TERRY APALA IS ON HIS OWN WAVE
Nigeria has a fragmented and weak infrastructure for its music industry similar to other industries in the country. The widespread availability of the internet to both urban and rural areas has also made it easier for artists to launch their own careers with minimal assistance from an established company. While the internet has eliminated the bureaucracy and bottleneck that exists in organizations, Nigerian artists resort to copying and trying to emulate the formula of another artist rather than creating their own wave. Terry Apala, the undisputed leader in a new genre of Nigerian music has created his own wave called Fuji Trap. He, not only created music that people want to listen to but also is blessed with a voice that is almost impossible to replicate through another artist.
Over the last twenty years, the music industry has experienced both positive and negative effects of the internet. Artists can connect with their fans more easily without the intermediary of a record label, however, this access has also led to weaker talent in the industry. Artists create similar sounds and are incentivized to create a hit record at the expense of creativity and originality. On the other hand, Terry Apala is carving out a niche that will be difficult to emulate across the Nigerian music scene.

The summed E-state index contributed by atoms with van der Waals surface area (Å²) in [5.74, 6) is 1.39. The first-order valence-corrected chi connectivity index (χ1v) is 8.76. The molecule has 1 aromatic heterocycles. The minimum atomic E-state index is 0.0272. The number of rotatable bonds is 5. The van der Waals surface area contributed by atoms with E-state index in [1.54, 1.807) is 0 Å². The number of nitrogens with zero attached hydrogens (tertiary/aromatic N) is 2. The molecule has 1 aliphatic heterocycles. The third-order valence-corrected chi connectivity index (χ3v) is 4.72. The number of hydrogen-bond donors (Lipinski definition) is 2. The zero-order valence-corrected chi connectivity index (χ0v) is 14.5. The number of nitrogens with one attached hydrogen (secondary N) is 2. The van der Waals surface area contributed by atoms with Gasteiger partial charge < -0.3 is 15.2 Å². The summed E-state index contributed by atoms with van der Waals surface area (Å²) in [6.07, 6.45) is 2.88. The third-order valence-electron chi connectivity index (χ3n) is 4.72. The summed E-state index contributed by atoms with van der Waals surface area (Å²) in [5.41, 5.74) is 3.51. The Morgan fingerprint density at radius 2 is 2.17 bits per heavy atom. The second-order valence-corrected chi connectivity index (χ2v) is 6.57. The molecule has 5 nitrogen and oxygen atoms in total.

DMX was the first artist I can remember who's impact was made through his voice and his brand of rap music. The deep aggressive drawl was an instrument on its own and with the thumping beats of Swizz Beatz, there was no denying the impact he had and continues to have on rap music. Terry Apala reminds me very much of the legendary DMX. Though the infusion two very distinct genres, Fuji and Trap, could not be anymore different, Terry Apala has discovered the sound that compliments his voice.
The name given to his sound is Fuji Trap, however, his Fuji form is better known as Apala – a percussion based sound with Yoruba roots dating back to the 1930’s. Secular Fuji dominated by the likes of Ayuba and Wasiu Ayinde are more widespread, while Apala music is enjoyed primarily by Yoruba Muslims. Trap on the other hand is street music from the southern United States that is currently the reigning Hip Hop sound. Today in the United States, if you want a hit record, make a good trap song.
Apala and Trap have similarities in that they are both music that is organic and very specific to a group of people and a particular culture. Your voice also matters if you are to take on these two genres. Apala music requires a deep raspy like voice to truly connect with the Arabic and Yoruba roots, while the best Trap artists are the ones with a voice that can flow well on a heavy base and bouncy sound.
The fusion of Apala and Trap music is genius on the part of Terry Apala. It is an untapped space within the Nigerian music scene, which needs to diversify the sounds coming out of the country. Furthermore, Terry Apala’s voice instantly separates him from the crowded industry and his ability to mix both Yoruba and English in his music along with the Trap beats that is familiar to music fans in the United States provides him the potential for mainstream crossover.